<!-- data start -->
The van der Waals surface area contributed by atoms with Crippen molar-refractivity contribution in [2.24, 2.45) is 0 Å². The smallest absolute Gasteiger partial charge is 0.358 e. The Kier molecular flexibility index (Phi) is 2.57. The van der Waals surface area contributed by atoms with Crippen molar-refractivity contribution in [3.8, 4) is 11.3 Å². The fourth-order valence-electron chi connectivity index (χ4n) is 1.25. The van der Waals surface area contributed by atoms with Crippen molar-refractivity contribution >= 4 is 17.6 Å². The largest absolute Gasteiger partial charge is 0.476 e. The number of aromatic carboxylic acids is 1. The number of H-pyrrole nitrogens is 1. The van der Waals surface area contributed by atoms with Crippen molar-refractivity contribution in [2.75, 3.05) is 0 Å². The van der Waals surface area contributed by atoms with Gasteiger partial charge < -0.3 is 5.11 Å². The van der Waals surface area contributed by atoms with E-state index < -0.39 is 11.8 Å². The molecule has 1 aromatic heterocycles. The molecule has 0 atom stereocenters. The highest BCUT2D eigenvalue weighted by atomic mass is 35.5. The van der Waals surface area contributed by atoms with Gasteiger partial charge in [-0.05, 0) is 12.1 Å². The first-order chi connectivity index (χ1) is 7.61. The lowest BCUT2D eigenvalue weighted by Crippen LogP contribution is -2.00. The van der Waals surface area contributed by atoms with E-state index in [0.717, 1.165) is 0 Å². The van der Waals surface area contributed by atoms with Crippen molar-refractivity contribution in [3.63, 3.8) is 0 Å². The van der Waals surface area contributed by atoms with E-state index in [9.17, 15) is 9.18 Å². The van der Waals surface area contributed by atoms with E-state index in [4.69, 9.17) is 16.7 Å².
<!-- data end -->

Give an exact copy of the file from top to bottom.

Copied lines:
The van der Waals surface area contributed by atoms with Crippen molar-refractivity contribution in [2.24, 2.45) is 0 Å². The smallest absolute Gasteiger partial charge is 0.358 e. The Kier molecular flexibility index (Phi) is 2.57. The van der Waals surface area contributed by atoms with Crippen molar-refractivity contribution in [3.8, 4) is 11.3 Å². The fourth-order valence-electron chi connectivity index (χ4n) is 1.25. The van der Waals surface area contributed by atoms with Crippen molar-refractivity contribution >= 4 is 17.6 Å². The largest absolute Gasteiger partial charge is 0.476 e. The number of aromatic carboxylic acids is 1. The number of H-pyrrole nitrogens is 1. The van der Waals surface area contributed by atoms with Crippen molar-refractivity contribution in [2.75, 3.05) is 0 Å². The van der Waals surface area contributed by atoms with Gasteiger partial charge < -0.3 is 5.11 Å². The van der Waals surface area contributed by atoms with E-state index < -0.39 is 11.8 Å². The molecule has 1 aromatic heterocycles. The molecule has 0 atom stereocenters. The highest BCUT2D eigenvalue weighted by atomic mass is 35.5. The van der Waals surface area contributed by atoms with Gasteiger partial charge in [-0.05, 0) is 12.1 Å². The first-order chi connectivity index (χ1) is 7.61. The lowest BCUT2D eigenvalue weighted by Crippen LogP contribution is -2.00. The van der Waals surface area contributed by atoms with E-state index in [0.717, 1.165) is 0 Å². The van der Waals surface area contributed by atoms with Crippen molar-refractivity contribution in [3.63, 3.8) is 0 Å². The van der Waals surface area contributed by atoms with E-state index in [9.17, 15) is 9.18 Å². The van der Waals surface area contributed by atoms with E-state index in [4.69, 9.17) is 16.7 Å².